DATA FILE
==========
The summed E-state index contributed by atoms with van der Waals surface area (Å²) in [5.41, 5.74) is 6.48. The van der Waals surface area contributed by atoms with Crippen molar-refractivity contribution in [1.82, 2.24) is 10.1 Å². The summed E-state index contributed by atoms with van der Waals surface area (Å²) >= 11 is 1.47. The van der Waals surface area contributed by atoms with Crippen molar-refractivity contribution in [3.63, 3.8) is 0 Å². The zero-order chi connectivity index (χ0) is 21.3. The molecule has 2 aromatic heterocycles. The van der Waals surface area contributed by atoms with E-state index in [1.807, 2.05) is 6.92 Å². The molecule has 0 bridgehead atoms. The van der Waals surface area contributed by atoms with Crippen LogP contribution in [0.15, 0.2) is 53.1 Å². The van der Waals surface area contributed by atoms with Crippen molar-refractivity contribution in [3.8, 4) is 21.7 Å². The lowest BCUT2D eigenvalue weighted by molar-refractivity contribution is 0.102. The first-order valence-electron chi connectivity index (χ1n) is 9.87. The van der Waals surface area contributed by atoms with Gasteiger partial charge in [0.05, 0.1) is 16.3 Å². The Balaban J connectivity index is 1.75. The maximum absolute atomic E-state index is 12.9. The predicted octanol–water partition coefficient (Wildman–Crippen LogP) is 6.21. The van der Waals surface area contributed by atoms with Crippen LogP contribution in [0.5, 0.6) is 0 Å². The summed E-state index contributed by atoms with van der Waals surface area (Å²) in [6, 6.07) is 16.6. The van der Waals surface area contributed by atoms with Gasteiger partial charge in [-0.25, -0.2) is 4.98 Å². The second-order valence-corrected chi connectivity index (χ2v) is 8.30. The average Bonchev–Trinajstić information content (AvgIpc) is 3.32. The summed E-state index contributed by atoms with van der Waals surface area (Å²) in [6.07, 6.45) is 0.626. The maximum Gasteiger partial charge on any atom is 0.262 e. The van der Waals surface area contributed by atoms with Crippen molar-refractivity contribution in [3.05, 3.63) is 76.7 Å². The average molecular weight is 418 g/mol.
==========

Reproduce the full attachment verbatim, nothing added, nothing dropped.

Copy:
The summed E-state index contributed by atoms with van der Waals surface area (Å²) in [5.41, 5.74) is 6.48. The van der Waals surface area contributed by atoms with Crippen molar-refractivity contribution in [1.82, 2.24) is 10.1 Å². The summed E-state index contributed by atoms with van der Waals surface area (Å²) >= 11 is 1.47. The van der Waals surface area contributed by atoms with Crippen molar-refractivity contribution in [3.63, 3.8) is 0 Å². The zero-order chi connectivity index (χ0) is 21.3. The molecule has 2 aromatic heterocycles. The van der Waals surface area contributed by atoms with E-state index in [1.807, 2.05) is 6.92 Å². The molecule has 0 bridgehead atoms. The van der Waals surface area contributed by atoms with Crippen LogP contribution in [0.15, 0.2) is 53.1 Å². The van der Waals surface area contributed by atoms with Crippen molar-refractivity contribution in [3.8, 4) is 21.7 Å². The lowest BCUT2D eigenvalue weighted by molar-refractivity contribution is 0.102. The first-order valence-electron chi connectivity index (χ1n) is 9.87. The van der Waals surface area contributed by atoms with Gasteiger partial charge in [0.05, 0.1) is 16.3 Å². The Balaban J connectivity index is 1.75. The maximum absolute atomic E-state index is 12.9. The predicted octanol–water partition coefficient (Wildman–Crippen LogP) is 6.21. The van der Waals surface area contributed by atoms with Crippen LogP contribution in [0.5, 0.6) is 0 Å². The summed E-state index contributed by atoms with van der Waals surface area (Å²) in [6, 6.07) is 16.6. The van der Waals surface area contributed by atoms with Gasteiger partial charge in [-0.25, -0.2) is 4.98 Å². The second-order valence-corrected chi connectivity index (χ2v) is 8.30. The average Bonchev–Trinajstić information content (AvgIpc) is 3.32. The summed E-state index contributed by atoms with van der Waals surface area (Å²) in [6.07, 6.45) is 0.626. The maximum Gasteiger partial charge on any atom is 0.262 e. The van der Waals surface area contributed by atoms with Crippen molar-refractivity contribution in [3.05, 3.63) is 76.7 Å². The average molecular weight is 418 g/mol.